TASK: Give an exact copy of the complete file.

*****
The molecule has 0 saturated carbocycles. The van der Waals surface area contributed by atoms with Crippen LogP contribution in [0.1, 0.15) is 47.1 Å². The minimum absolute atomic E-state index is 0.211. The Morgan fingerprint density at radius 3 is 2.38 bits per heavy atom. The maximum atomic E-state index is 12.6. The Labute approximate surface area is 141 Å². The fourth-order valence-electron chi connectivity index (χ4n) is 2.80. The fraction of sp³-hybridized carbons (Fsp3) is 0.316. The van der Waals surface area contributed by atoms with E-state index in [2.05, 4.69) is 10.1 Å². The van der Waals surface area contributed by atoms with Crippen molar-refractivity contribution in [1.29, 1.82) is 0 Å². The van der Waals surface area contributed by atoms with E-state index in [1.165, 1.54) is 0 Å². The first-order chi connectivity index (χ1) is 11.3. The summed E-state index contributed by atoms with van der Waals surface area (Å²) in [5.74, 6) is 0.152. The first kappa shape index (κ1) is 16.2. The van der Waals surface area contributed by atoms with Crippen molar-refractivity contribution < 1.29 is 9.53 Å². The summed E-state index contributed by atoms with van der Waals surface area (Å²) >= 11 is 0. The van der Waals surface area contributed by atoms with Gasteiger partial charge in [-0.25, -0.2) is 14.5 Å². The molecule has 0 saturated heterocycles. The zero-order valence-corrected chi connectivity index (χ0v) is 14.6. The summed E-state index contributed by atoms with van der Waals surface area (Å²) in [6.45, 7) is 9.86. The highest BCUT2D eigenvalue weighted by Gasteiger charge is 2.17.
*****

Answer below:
The molecule has 0 saturated carbocycles. The van der Waals surface area contributed by atoms with Crippen LogP contribution in [0.1, 0.15) is 47.1 Å². The minimum absolute atomic E-state index is 0.211. The Morgan fingerprint density at radius 3 is 2.38 bits per heavy atom. The maximum atomic E-state index is 12.6. The Labute approximate surface area is 141 Å². The fourth-order valence-electron chi connectivity index (χ4n) is 2.80. The fraction of sp³-hybridized carbons (Fsp3) is 0.316. The van der Waals surface area contributed by atoms with E-state index in [2.05, 4.69) is 10.1 Å². The van der Waals surface area contributed by atoms with Crippen molar-refractivity contribution in [1.29, 1.82) is 0 Å². The van der Waals surface area contributed by atoms with E-state index in [1.165, 1.54) is 0 Å². The first-order chi connectivity index (χ1) is 11.3. The summed E-state index contributed by atoms with van der Waals surface area (Å²) in [5.74, 6) is 0.152. The first kappa shape index (κ1) is 16.2. The van der Waals surface area contributed by atoms with Crippen molar-refractivity contribution < 1.29 is 9.53 Å². The summed E-state index contributed by atoms with van der Waals surface area (Å²) >= 11 is 0. The van der Waals surface area contributed by atoms with Gasteiger partial charge in [-0.25, -0.2) is 14.5 Å². The molecule has 0 saturated heterocycles. The zero-order valence-corrected chi connectivity index (χ0v) is 14.6. The summed E-state index contributed by atoms with van der Waals surface area (Å²) in [6.45, 7) is 9.86. The highest BCUT2D eigenvalue weighted by Gasteiger charge is 2.17.